The Age Of Light
Whitney Scharer
Contributed by Elene Blackwelder
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Chapter 5

In this chapter, Swenson accounts Ronnie, Rickey, and Wiley’s experiences during their incarceration. He also recounts Wiley’s retrial, which took place two years after his first conviction. After their sentencing, the three young men were to be held at the Southern Ohio Correctional Facility in Lucasville, Ohio, to await their execution. Swenson explains that the three would each be confined in single cells where they would be locked up for twenty-three hours each day. Wiley would spend most of his time reading and writing; he would “write poems, short stories, and letters - addressed to journalists, politicians, attorneys, and other condemned men and women” (Swenson, 2019, p. 90). Rickey spent his days exercising vigorously. As for Ronnie, he had to deal with bouts of anxiety that occasionally hit him. He could still not understand how the state could condemn him to death over something he had not done. Most of his time was spent praying to, as well as questioning, God.

In April 1977, Wiley was awarded a retrial and was taken back to Cleveland for a hearing. His attorneys, Jerry Milano and Daniel McCarthy, appealed for a reconsideration of his case arguing that Judge John C. Bacon had erred when issuing instructions to the jurors tasked with deciding Wiley’s guilt or innocence. The higher court decided that, indeed, “Bacon’s bungled wording had incorrectly assumed that elements of the crime had already been proven”. Wiley’s attorneys set out a three-pronged defense: to present an alibi for Wiley; water down Ed Vernon’s credibility as a witness; and question the lack of physical evidence linking the defendant to the crime. Wiley had also learned from his family that a new witness, Angela Bennett, had claimed to have seen the actual getaway car, both during and after the crime having taken place (around Arthur Avenue). However, Wiley’s attorneys decided it was not worthwhile to factor in Bennett into the retrial.

During the retrial, the attorneys revealed that the only piece of evidence on the scene, a paper cup, had gone missing. When police were asked about it, they could not explain how it got lost. Ed Vernon, now fifteen, admitted he had received fifty dollars during the first trials from Robert Robinson, the owner of the store at which Mr. Frank was killed. The defendant’s attorneys argued this could have been a bribe to have him name the defendants. Despite several inconsistencies in Vernon’s second testimony, the jury still found Wiley guilty on all accounts. Wiley was sent back to prison and his execution date set for July 3, 1978. In October 1977, the US Supreme Court ruled that the Ohio statute on the death penalty was unconstitutional under the Eighth and Fourteenth Amendments. As a result, all death sentences were converted to life imprisonment.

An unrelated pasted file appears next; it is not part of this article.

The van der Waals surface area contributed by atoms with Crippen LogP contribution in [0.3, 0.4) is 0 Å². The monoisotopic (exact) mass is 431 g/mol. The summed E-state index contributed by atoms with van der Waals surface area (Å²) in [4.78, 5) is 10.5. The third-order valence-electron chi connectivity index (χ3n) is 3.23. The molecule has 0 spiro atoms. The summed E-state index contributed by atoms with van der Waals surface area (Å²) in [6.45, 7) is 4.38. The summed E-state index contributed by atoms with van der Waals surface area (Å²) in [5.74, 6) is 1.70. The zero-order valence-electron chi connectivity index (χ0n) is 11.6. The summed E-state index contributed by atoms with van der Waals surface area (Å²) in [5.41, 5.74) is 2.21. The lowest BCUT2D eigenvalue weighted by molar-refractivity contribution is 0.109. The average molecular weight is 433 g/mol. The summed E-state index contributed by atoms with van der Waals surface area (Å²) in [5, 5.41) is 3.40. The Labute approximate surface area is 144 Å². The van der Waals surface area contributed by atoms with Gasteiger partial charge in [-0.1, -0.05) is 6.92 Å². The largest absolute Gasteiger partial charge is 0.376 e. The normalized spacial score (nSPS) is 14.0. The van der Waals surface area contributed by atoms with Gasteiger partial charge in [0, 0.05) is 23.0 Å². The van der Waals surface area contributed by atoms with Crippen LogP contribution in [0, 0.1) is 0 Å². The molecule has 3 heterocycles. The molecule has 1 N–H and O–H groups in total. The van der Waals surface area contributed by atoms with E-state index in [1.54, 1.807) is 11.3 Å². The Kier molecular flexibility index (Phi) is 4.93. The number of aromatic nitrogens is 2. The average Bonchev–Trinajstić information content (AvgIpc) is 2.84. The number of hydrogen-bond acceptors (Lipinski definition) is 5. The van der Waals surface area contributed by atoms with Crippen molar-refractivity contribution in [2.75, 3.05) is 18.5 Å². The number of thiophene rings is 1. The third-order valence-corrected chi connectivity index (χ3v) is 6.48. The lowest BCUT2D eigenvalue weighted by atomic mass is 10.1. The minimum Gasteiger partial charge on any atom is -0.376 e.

Swenson describes how the three young men tried to deal with the experience of finding themselves in prison for a crime that they did not commit. Swenson showcases the emotional torture the condemned inmates underwent, having been kept in solitary confinement for twenty-three hours a day. Swenson also uses Wiley’s retrial to cast doubt on the credibility of the jurors’ decisions. Despite Wiley’s attorneys showcasing inconsistencies in Vernon’s account and questioning the lack of physical evidence to link the defendant to the crime, the jurors went ahead to declare Wiley guilty for a second time based on the inconsistent testimony of a fifteen-year-old boy. Swenson is of the perception that the only piece of physical evidence on the scene, a paper cup, was deliberately destroyed by the police, as it would have helped to prove the defendants’ innocence. At the same time, he insinuates the possibility of the young witness being corrupted by the fifty dollars he received from Mr. Robinson — encouraging him to pin the murder on the three innocent young men.

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